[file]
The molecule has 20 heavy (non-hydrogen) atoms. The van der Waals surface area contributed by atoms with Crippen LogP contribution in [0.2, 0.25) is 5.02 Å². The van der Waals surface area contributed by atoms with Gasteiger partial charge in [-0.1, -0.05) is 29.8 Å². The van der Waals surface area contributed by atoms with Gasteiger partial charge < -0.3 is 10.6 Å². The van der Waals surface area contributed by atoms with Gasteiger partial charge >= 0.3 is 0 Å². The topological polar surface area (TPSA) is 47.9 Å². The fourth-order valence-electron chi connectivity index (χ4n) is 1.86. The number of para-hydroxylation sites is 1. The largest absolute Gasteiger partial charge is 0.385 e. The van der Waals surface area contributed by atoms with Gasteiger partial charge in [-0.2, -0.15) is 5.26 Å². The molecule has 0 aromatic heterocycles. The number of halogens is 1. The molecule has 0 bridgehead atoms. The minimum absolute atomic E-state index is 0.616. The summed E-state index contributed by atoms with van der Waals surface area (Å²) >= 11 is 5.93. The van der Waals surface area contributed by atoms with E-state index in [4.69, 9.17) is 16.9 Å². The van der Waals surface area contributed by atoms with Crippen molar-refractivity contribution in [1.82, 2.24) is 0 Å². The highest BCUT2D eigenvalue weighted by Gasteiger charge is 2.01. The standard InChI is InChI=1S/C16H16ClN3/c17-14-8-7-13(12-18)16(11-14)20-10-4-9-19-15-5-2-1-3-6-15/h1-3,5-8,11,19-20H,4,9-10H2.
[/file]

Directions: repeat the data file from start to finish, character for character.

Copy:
The molecule has 20 heavy (non-hydrogen) atoms. The van der Waals surface area contributed by atoms with Crippen LogP contribution in [0.2, 0.25) is 5.02 Å². The van der Waals surface area contributed by atoms with Gasteiger partial charge in [-0.1, -0.05) is 29.8 Å². The van der Waals surface area contributed by atoms with Gasteiger partial charge < -0.3 is 10.6 Å². The van der Waals surface area contributed by atoms with Gasteiger partial charge >= 0.3 is 0 Å². The topological polar surface area (TPSA) is 47.9 Å². The fourth-order valence-electron chi connectivity index (χ4n) is 1.86. The number of para-hydroxylation sites is 1. The largest absolute Gasteiger partial charge is 0.385 e. The van der Waals surface area contributed by atoms with Gasteiger partial charge in [-0.2, -0.15) is 5.26 Å². The molecule has 0 aromatic heterocycles. The number of halogens is 1. The molecule has 0 bridgehead atoms. The minimum absolute atomic E-state index is 0.616. The summed E-state index contributed by atoms with van der Waals surface area (Å²) >= 11 is 5.93. The van der Waals surface area contributed by atoms with E-state index in [4.69, 9.17) is 16.9 Å². The van der Waals surface area contributed by atoms with Crippen molar-refractivity contribution in [1.82, 2.24) is 0 Å². The highest BCUT2D eigenvalue weighted by Gasteiger charge is 2.01. The standard InChI is InChI=1S/C16H16ClN3/c17-14-8-7-13(12-18)16(11-14)20-10-4-9-19-15-5-2-1-3-6-15/h1-3,5-8,11,19-20H,4,9-10H2.